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The Four Phases of a Continuous Improvement Assessment — and What They Mean for Your Business

Continuous Improvement Assessment

There’s always room for improvement. That’s the idea behind continuous improvement assessment frameworks, which can help organizations identify opportunities for improvement and take effective action. This is a key priority for manufacturing organizations, which continue to experience post-pandemic supply chain challenges — as noted by Bloomberg, the average lead time for materials reached a record-breaking 96 days in November 2021. The result? Companies can no longer be certain when — or if — material shipments will arrive. Continuous improvement assessments can help ensure that organizations are prepared to make the most of what they have, when they have it, to meet both customer and stakeholder expectations.

Why Does Continuous Improvement Matter?

Continuous improvement matters as an acknowledgment that there is no “perfect” state: Business processes can always be enhanced to reduce waste, improve efficiency, or minimize the risk of defects. Continuous improvement is also critical as digital processes become the norm for manufacturing organizations. With digital operations rapidly evolving to include mobile devices and the Internet of Things (IoT) enabled sensors and connections, the status quo provides success for shorter and shorter periods of time. To prepare for change and meet the challenge of digital transition head-on, businesses need continuous improvement.

Here are the core benefits of embracing a continuous improvement culture:

  • It assists you in locating and fixing issues with your company’s procedures.
  • You can increase productivity, quality, client satisfaction, and profitability.
  • It enables you to be flexible and maintain an edge over the competition.
  • It aids in developing a culture of invention, experimentation, and feedback.
  • It aids in employee empowerment and acknowledges their accomplishments.

What Does a Continuous Improvement Assessment Accomplish?

A continuous improvement assessment tool helps companies create a framework for ongoing success. By taking the time to assess current operations, pinpoint areas for improvement, and take directed action, manufacturers can make the most of the people and processes they have, while simultaneously identifying the need for additional staff or resources. Consider a production line station that has consistently met time and quality goals. While at first glance there may seem to be no need for improvement, a continuous assessment might identify a process or component that could be modified to improve output times and boost overall efficiency.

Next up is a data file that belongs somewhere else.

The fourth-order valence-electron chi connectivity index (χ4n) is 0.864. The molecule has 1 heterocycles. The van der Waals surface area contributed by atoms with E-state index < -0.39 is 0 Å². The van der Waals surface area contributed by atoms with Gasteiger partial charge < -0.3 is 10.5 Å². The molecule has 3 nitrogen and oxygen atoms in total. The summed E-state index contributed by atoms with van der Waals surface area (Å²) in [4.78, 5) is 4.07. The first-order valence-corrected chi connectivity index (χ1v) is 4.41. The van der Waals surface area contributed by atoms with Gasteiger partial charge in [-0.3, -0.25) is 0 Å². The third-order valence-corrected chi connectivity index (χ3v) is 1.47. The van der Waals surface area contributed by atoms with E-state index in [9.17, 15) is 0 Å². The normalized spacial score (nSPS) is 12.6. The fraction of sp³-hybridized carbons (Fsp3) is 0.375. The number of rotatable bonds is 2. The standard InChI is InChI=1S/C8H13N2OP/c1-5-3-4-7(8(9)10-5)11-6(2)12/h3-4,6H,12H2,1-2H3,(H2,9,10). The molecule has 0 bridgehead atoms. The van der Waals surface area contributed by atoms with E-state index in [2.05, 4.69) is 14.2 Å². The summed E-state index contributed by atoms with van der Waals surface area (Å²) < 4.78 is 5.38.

The 4 Phases of Continuous Assessment

Continuous improvement assessment methodology leverages four key phases: Plan, do, check, and act, also called the PDCA cycle to help drive decision-making. The term “cycle” applies because there is no end-state in PCDA — once actions have been taken to improve a specific process the cycle starts again at the planning stage to identify new opportunities for improvement.

4 phases of continuous improvement assessment

Let’s break down each phase in more detail:


Teams set their improvement goals and objectives during this period. It’s essential to be aware of both their current situation and their desired future state. They can achieve this by contrasting their present situation with the best practices of their sector or of their peers. This process, known as benchmarking, assists teams in establishing reasonable and doable improvement goals.

Teams can utilize a variety of approaches or tools for benchmarking, including balanced scorecards, Porter’s five forces, SWOT analyses, and customer satisfaction surveys. Following benchmarking, teams should develop a pilot plan that describes the goals, resources, schedule, and anticipated results of the change program. The next phase’s implementation of the improvements should be guided by the pilot plan, which needs to be clear and comprehensive.